May 17, 2010
There are many Met fans who have expressed surprise by the team’s recent shortcomings. My only response to this is…Why? The Met roster has obvious shortcomings that have been well documented. Was anyone really measuring that home winning streak, as impressive as it might have been, as a true barometer of this team’s talent? Come on now.
Now that reality has truly set in, let’s ponder what the brain trust has in store for the remaining three quarters of the season. It will then become important to determine whether these decisions will be the proper ones, or yet additional mistakes that will inherently damage this team’s future.
Starting Staff – There are those who believe that the Mets should add an arm to help their “suddenly” depleted staff. I say shame on anyone for asking the team to act now. Just three weeks ago the media was as much in love with our rotation as Omar Minaya is, and that is the equivalent of proposing for marriage.
The truth of the matter is that the staff is as unproductive as it comes, and that is because production is measured by both the talent and health of a group of players. Like so many other areas of this team, the players that constitute the rotation are lacking in either or both. Based on this theory, Mike Pelfrey is the number two as this article is being written, and no one else behind him belongs on a major league staff. Then again, we all knew this BEFORE the season started, but nothing was done to correct this situation. Oh that’s right, Omar was not aware of this fact, my mistake.
Now that my redundant rant is through, what should the Mets do at this point? If the Mets go out and bring in another pitcher for example, then shouldn’t they have offered John Lackey a deal in the winter? That ship has sailed on us. No sense in crying over spilled milk. Sorry, I can’t think of any other uselss lines here.
In all seriousness, I am of the opinion that the Mets should do things internally. Evan Roberts stated today on WFAN that Jenrry Mejia should be sent down to the minors immediately to build up his arm to become what he was always meant to be…a starting pitcher. In fact, this is an idea shared by many other bloggers, and I could not agree more. He is about all they have, what with the other top options being none other than R.A. Dickey and Pat Misch. Unfortunately, there is not much else in the cupboard as far as imminent starting pitching prospects. Ultimately, Mejia being a member of the bullpen is yet another example of the Mets filling a hole by creating yet another one. They can fix it, but must act now.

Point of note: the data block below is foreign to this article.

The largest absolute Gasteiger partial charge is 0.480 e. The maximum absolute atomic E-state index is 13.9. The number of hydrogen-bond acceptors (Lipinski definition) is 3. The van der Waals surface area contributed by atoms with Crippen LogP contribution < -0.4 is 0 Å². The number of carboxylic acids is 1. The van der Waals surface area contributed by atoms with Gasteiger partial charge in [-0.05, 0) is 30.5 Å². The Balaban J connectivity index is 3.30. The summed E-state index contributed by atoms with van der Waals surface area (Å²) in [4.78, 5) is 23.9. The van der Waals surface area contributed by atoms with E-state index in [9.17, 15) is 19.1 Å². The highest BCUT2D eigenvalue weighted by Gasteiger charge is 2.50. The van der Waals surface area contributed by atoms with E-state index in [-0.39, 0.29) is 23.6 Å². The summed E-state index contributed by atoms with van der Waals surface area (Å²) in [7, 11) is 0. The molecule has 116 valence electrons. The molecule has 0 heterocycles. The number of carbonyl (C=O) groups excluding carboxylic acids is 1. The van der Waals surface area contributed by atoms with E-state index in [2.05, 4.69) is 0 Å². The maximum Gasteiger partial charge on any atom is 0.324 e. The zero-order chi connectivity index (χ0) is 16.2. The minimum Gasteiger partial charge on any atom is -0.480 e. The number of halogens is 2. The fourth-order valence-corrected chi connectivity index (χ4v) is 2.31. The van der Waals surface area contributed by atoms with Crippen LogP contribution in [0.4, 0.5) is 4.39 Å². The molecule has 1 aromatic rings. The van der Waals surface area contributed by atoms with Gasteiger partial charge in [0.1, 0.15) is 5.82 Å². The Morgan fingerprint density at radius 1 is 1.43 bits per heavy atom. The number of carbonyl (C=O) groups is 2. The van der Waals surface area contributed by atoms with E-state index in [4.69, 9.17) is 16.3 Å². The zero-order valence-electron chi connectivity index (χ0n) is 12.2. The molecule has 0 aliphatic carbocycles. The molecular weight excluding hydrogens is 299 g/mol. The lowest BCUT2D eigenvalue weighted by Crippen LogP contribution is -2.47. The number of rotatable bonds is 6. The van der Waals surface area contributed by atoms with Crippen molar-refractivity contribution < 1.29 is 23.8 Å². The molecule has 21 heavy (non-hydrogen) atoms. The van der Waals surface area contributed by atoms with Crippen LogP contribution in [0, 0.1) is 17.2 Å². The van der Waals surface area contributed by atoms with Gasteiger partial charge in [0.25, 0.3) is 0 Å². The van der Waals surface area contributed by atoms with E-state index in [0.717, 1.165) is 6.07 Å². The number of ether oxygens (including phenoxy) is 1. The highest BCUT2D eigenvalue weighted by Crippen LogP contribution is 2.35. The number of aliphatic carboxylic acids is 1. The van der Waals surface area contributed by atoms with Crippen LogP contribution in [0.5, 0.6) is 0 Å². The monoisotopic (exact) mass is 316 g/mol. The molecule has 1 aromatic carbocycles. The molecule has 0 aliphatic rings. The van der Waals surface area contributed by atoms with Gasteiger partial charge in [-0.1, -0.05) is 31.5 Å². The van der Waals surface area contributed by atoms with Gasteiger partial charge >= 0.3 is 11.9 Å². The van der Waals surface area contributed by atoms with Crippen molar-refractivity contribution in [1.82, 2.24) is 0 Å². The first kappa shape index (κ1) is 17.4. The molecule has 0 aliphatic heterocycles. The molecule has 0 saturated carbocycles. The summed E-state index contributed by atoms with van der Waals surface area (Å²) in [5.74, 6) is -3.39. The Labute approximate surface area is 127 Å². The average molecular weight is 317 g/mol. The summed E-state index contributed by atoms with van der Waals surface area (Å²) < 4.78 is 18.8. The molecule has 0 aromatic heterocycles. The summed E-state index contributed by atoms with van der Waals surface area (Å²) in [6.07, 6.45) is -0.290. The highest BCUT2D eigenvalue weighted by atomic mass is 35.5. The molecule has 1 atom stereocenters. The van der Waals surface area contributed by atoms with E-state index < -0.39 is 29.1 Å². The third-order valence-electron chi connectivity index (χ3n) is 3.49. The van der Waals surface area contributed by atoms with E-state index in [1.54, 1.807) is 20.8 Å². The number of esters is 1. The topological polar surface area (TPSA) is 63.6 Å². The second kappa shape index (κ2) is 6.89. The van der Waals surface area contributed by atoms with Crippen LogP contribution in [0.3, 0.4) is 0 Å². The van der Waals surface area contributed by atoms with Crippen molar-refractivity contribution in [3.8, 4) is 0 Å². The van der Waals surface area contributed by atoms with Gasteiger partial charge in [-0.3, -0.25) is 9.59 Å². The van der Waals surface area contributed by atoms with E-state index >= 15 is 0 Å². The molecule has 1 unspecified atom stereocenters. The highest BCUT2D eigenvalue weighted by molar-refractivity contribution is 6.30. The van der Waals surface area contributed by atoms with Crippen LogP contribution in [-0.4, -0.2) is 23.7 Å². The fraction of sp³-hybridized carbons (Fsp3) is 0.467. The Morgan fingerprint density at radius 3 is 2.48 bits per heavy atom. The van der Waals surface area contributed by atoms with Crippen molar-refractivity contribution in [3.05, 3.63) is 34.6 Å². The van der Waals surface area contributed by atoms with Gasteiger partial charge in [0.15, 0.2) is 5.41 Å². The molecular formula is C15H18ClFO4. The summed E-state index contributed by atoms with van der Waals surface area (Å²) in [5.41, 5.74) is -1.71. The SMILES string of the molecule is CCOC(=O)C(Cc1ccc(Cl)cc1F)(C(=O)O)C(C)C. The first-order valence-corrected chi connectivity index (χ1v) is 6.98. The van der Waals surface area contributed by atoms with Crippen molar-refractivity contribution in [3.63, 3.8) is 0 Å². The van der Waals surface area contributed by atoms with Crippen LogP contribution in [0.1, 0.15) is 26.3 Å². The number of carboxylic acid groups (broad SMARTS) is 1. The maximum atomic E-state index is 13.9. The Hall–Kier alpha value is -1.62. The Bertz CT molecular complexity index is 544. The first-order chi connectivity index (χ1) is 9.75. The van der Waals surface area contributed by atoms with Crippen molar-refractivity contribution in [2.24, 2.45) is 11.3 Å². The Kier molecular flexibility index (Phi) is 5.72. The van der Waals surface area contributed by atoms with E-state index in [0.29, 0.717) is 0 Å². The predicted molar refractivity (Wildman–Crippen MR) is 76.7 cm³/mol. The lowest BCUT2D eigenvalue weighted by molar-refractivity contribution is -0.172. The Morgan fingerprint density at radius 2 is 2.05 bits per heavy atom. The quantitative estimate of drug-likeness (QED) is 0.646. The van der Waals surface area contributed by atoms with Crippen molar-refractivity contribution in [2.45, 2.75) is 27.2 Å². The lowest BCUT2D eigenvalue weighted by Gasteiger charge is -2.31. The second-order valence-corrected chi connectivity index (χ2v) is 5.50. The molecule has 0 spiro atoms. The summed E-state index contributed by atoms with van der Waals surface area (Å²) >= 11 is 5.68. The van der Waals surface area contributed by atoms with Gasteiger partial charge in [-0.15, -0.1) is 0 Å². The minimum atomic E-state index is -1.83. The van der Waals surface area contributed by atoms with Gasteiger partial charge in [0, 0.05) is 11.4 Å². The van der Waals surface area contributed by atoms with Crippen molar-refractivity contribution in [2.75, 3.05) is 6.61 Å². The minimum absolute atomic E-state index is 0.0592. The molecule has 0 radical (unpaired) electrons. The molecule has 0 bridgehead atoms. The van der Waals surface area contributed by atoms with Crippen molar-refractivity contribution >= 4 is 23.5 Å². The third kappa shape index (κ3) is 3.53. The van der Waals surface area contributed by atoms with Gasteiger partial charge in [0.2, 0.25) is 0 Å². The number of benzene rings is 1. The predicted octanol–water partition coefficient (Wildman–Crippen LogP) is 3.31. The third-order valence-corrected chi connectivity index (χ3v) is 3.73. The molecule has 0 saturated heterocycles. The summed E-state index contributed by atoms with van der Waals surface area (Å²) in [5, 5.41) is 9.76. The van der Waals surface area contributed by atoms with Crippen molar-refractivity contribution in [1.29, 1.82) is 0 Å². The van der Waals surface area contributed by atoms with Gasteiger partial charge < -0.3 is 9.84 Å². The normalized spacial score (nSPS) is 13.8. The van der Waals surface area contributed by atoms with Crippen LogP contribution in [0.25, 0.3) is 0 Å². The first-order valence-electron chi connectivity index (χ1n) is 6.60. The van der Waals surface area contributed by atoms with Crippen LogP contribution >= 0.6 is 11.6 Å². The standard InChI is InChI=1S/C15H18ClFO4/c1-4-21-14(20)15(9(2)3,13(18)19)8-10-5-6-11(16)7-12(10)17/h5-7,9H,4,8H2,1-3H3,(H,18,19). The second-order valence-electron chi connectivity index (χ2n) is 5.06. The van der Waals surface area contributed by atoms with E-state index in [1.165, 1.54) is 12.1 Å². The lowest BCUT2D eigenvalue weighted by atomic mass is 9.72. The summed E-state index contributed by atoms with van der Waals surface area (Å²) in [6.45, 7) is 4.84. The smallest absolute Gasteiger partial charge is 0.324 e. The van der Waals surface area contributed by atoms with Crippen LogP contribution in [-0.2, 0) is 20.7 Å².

Offense – Angel Pagan was recently moved to the three-hole because no one else was capable of filling that role, including Jose Reyes. Look, I like Pagan, but he is as much a three hitter as I am a major league player. Truth be told, the Mets do not have a true three or four hitter on their roster, what with David Wright transforming into an undisciplined pull hitter over the past year.
The point is, you can mix and match this makeshift lineup all you want. However, the results will inevitably be inconsistent regardless of what combination you throw out there. The one exception may be bringing Fernando Martinez up to play him in right field should Jeff Franceour continue to struggle. Unfortunately, Fernando has also struggled in the minors thus far. It looks as if the Mets will be forced to make do with what they have for now and the unforeseeable future.
Manager- The firing line is preparing their guns for Jerry Manuel’s head, and the order might be given any day now. Is he really to blame for this mess? Well, he is certainly not blameless here (Omar). He is ultimately responsible for the way his players prepare themselves on and off the field, and they certainly do not look as focused as they did two weeks ago.
On the other hand, what manager would get more out of Ollie P. and John Maine? Sometimes a manager is only as good as his players, and I am afraid Jerry is no exception here. Blameless? No way. The sole person to blame? Certainly not. Either way, Jerry should receive his walking papers soon enough. Once he does, who in the name of all that is holy is qualified to run this ship for the balance of the season? More importantly, who is going to get more out of this mediocre roster than Jerry has to date? Your guess is as good as mine.
May 10, 2010